A full-length infectious clone of beet soil-borne virus indicates the dispensability of the RNA-2 for virus survival in planta and symptom expression on Chenopodium quinoa leaves.
ABSTRACT For a better understanding of the functionality and pathogenicity of beet soil-borne virus (BSBV), full-length cDNA clones have been constructed for the three genomic RNAs. With the aim of assessing their effectiveness and relative contribution to the virus housekeeping functions, transcripts were inoculated on Chenopodium quinoa and Beta macrocarpa leaves using five genome combinations. Both RNAs-1 (putative replicase) and -3 (putative movement proteins) proved to be essential for virus replication in planta and symptom production on C. quinoa, whereas RNA-2 (putative coat protein, CP, and a read-through domain, RT) was not. No symptoms were recorded on B. macrocarpa, but viral RNAs were detected. In both host plants, the 19 kDa CP was detected by Western blotting as well as a 115 kDa protein corresponding to the CP-RT.
Article: Strategies to facilitate the development of uncloned or cloned infectious full-length viral cDNAs: Apple chlorotic leaf spot virus as a case study.[show abstract] [hide abstract]
ABSTRACT: Approaches to simplify and streamline the construction of full-length infectious cDNA clones (FL-cDNAs) are needed. Among desirable improvements are the ability to use total nucleic acids (TNA) extracts from infected hosts (to bypass viral purification limitations) for the direct one-step amplification of large FL-cDNAs, the possibility to inoculate plants with uncloned FL-cDNAs and the simplified cloning of these large molecules. Using the 7.55 kb genome of Apple chlorotic leaf spot trichovirus (ACLSV) approaches allowing the rapid generation from TNA extracts of FL-cDNAs under the control of the T7 promoter and the successful inoculation of plants using in vitro transcripts obtained from these uncloned amplification products have been developed. We also show that the yeast homologous recombination system permits efficient cloning of FL-cDNAs and the simultaneous one-step tailoring of a ternary Yeast-Escherichia coli-Agrobacterium tumefaciens shuttle vector allowing efficient inoculation of both herbaceous and woody host plants by agroinfiltration. The fast and efficient strategies described here should have broad applications, in particular for the study of "difficult" plant viruses, such as those infecting woody hosts, and potentially for other, non plant-infecting viral agents.Virology Journal 01/2011; 8:488. · 2.34 Impact Factor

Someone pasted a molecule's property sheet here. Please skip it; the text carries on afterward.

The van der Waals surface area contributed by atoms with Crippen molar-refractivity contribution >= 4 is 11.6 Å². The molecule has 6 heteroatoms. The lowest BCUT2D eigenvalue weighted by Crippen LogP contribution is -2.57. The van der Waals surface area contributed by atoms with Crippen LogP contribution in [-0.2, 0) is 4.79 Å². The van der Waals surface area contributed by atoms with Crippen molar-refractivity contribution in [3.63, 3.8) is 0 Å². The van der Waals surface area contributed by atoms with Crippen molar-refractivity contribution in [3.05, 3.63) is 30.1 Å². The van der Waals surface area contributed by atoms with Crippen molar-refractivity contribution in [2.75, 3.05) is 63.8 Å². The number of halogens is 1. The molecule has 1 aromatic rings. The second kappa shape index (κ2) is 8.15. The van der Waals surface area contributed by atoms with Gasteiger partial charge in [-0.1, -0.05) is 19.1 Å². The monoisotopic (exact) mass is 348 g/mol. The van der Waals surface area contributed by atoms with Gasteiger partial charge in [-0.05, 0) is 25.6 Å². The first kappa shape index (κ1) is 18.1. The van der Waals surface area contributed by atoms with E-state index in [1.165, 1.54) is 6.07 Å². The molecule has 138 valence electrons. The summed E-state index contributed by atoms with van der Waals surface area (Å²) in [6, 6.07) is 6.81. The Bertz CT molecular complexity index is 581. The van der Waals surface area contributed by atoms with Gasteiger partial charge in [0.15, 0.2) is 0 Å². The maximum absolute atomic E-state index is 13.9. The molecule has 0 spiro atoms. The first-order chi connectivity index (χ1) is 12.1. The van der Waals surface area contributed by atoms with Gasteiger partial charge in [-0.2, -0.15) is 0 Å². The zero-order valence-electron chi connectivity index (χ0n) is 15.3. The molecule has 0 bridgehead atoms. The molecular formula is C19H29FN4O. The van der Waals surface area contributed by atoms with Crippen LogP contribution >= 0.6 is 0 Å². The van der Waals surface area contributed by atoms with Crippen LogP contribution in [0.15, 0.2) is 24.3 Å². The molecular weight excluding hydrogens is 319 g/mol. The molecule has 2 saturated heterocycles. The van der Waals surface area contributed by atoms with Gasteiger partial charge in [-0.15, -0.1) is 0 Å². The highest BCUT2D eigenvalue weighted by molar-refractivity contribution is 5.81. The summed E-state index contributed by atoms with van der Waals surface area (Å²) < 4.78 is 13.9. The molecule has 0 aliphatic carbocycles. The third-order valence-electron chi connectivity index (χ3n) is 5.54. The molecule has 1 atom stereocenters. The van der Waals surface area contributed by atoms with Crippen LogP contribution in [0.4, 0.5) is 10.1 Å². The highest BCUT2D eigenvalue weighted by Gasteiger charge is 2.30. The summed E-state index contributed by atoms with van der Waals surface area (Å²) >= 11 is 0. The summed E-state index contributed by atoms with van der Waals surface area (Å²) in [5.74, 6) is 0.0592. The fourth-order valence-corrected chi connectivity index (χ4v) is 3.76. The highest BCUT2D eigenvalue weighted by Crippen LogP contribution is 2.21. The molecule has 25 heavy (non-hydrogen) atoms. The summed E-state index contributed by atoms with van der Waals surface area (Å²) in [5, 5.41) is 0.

A full-length infectious clone of beet soil-borne
virus indicates the dispensability of the RNA-2 for
virus survival in planta and symptom expression on
Chenopodium quinoa leaves
Franc ¸ois Crutzen,1Mohsen Mehrvar,1,2David Gilmer3and Claude Bragard1
Franc ¸ois Crutzen
1Universite ´ catholique de Louvain, unite ´ de phytopathologie, Croix du Sud 2 bte 3, B-1348
2Department of Plant Protection, Faculty of Agriculture, Ferdowsi University of Mashhad, Mashhad,
3Institut de Biologie Mole ´culaire des Plantes, Laboratoire propre du CNRS (UPR 2357)
conventionne ´ avec l’Universite ´ de Strasbourg, 12 rue du Ge ´ne ´ral Zimmer, 67084 Strasbourg,
Received 23 June 2009
Accepted 1 September 2009
For a better understanding of the functionality and pathogenicity of beet soil-borne virus (BSBV),